Like vinegar to the teeth and smoke to the eyes,
so is the sluggard to those who send him.
– Proverbs 10:26
To some modern people this proverb is purely metaphorical. Unfortunately, I am not one of them.
In fairness, I would imagine that many (if not most) folk have experienced smoke in their eyes at some point, unless RV camping has become so prevalent as to eradicate the experience entirely. However, up until a few years ago, I don’t think I was aware that anyone voluntarily consumed vinegar apart from sald dressing, much less raw and for its alleged health benefits. And yet here I am, duly taking my daily dosage of 2 teaspoons (more or less) of apple cider vinegar on a daily basis.
Let me explain some things about this stuff, apple cider vinegar. These things will be nothing but entirely factual, being drawn from my vast experience and knowledge of the human condition. Firstly, I’m pretty sure the “apple cider” portion of the name was tacked on by marketers. Perhaps the resulting product once upon a time had something to do with apples, but I regret to inform you it has nothing to do with apples anymore, nor cider. This stuff is vinegar.
I am informed that vinegar is useful for a variety of things. Reader’s Digest, for instance, has a helpful list of 150 Household Uses for Vinegar which range from clearing clogged drains to cleaning concrete off your skin. There’s no denying the lamentable fact that this diet is unclogging some drains, loosely speaking, but I would not previously have chalked this dubious benefit up to apple cider vinegar. Note that even Reader’s Digest in its extensive list, however, does not suggest it as suitable for digestion; all of its focus seems to be on cleaning, disinfecting, or deodorizing things. And while I admit that at times I am disagreeably odiferous, voluntarily ingesting a cleaning product would heretofore have never suggested itself to my mind as a viable remedy–at least not a remedy lacking certain undesirable side effects of a permanent nature.
Then there’s the curious issue of motherhood. All the “best” apple cider vinegar advertises it as “with the ‘mother’”. Make a special note of the quotation marks; they are sic. I don’t exactly have wide exposure to brands, but the two I’ve seen (Bragg and Heinz) both put that word in quotes. I’m not sure exactly what they mean by this, but I don’t like any of the possibilities. For one thing, it reminds me that the kombucha quaffers also refer to the large chunky mass of mold in their drink as the “mother”. (Recall: kombucha is the stuff that looks something like tea that’s been sitting on the counter for about seven months too long. I’ve never had any because I don’t eat moldy things whenever I can help it.) Depending on which brand of vinegar you like to believe in, they have different descriptions of this “mother”. Heinz rather conservatively refers to it as “a compound created naturally during vinegar’s fermentation process”, whereas Bragg goes further to describe it as “amazing” and occurring “naturally as a connected strand-like chains of protein enzyme molecules”. (As a sidenote, the adjective “natural” conveys no meaning to me, positive or negative. Botulism is natural, Pillsbury biscuits aren’t, and that just goes to show you.) All in all, I would like to keep ancestry out of my cleaning products.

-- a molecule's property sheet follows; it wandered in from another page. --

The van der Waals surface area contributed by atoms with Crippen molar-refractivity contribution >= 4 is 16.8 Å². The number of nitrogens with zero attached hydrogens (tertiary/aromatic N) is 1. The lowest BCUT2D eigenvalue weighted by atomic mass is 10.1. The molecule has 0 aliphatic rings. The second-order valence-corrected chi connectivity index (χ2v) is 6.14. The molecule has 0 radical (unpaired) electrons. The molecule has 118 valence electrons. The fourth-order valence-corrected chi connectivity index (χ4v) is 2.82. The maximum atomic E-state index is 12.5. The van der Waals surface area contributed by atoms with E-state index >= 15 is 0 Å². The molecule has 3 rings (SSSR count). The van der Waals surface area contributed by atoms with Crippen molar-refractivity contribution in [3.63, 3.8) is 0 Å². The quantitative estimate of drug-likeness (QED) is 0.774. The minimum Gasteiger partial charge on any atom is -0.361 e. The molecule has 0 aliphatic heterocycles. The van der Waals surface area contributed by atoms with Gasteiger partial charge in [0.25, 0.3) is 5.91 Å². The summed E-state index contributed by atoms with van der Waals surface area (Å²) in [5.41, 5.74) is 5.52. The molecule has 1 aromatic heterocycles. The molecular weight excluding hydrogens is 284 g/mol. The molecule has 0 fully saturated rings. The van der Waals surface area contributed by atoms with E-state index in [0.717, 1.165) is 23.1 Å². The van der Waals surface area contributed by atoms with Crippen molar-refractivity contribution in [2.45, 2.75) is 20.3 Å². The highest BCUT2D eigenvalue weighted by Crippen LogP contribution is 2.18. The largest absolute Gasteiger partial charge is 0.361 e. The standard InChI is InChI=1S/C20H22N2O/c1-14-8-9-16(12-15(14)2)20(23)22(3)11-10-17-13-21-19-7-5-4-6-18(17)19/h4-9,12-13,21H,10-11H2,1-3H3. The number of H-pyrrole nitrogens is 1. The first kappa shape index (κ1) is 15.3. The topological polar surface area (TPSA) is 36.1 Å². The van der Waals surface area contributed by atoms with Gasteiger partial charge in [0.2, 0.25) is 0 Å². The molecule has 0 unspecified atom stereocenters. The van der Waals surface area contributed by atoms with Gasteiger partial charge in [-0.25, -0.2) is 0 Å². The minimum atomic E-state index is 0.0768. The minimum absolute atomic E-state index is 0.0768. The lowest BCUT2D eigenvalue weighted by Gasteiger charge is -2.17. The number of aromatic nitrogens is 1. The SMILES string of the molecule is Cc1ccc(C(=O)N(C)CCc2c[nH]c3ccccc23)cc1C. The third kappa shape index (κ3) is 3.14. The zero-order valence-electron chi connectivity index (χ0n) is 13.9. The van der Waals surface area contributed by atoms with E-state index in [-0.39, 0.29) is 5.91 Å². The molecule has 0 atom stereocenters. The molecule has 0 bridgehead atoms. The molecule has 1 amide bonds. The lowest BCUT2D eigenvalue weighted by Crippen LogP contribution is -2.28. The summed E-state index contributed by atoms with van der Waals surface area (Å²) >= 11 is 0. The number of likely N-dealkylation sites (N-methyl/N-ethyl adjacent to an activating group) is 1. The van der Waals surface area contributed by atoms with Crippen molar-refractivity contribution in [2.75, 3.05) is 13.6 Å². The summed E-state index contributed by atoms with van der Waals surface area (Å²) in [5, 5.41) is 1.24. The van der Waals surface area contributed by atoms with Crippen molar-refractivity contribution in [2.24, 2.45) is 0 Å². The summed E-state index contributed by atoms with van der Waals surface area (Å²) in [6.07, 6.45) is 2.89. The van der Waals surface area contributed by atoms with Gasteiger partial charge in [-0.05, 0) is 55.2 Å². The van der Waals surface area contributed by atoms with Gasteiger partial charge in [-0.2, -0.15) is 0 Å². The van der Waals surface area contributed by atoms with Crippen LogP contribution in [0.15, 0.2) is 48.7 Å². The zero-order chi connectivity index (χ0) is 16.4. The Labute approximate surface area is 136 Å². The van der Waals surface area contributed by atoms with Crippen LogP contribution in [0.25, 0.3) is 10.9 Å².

I have special objections to the Bragg vinegar. Not for anything about the vinegar itself necessarily, but rather the “guilt by association” of being sold by supremely strange people. On my barometer of friendliness toward any given product, something sold by someone billing himself as a “Life Extension Specialist” wins the default prejudice of “snake oil” and will have to earn its way back from there. Using your label as a way to push copies of your vegetarian cookbook, promising healthy life to 120, is another strike. And lastly, anyone who describes apple cider vinegar as adding a “healthy, delicious flavor” to anything is surely lying through his vinegar-smitten teeth.
Heinz isn’t exactly the paragon of truth in advertising either (they do, after all, claim that their product is “sure to please”, directly contradicted by my personal experience), but at least their packaging communicates pretty clearly what their goal is: “We’re here to make money. We may not know why you want this stuff, but here it is. Pay us the money.” At least, that’s what it says to me.
So here I am, consuming acid every day in the vile form of apple cider vinegar, just to disprove the claims that it will heal me of my woes and restore my youthful vigor. Make no mistake – if it does do these things, I will be just and express a proper degree of gratitude to ‘mother’ and my wife and all the crazy things she reads on the Internet. But I will not stoop to liking the stuff. The proverb’s intent is to teach us about sluggards, but it also says something about vinegar.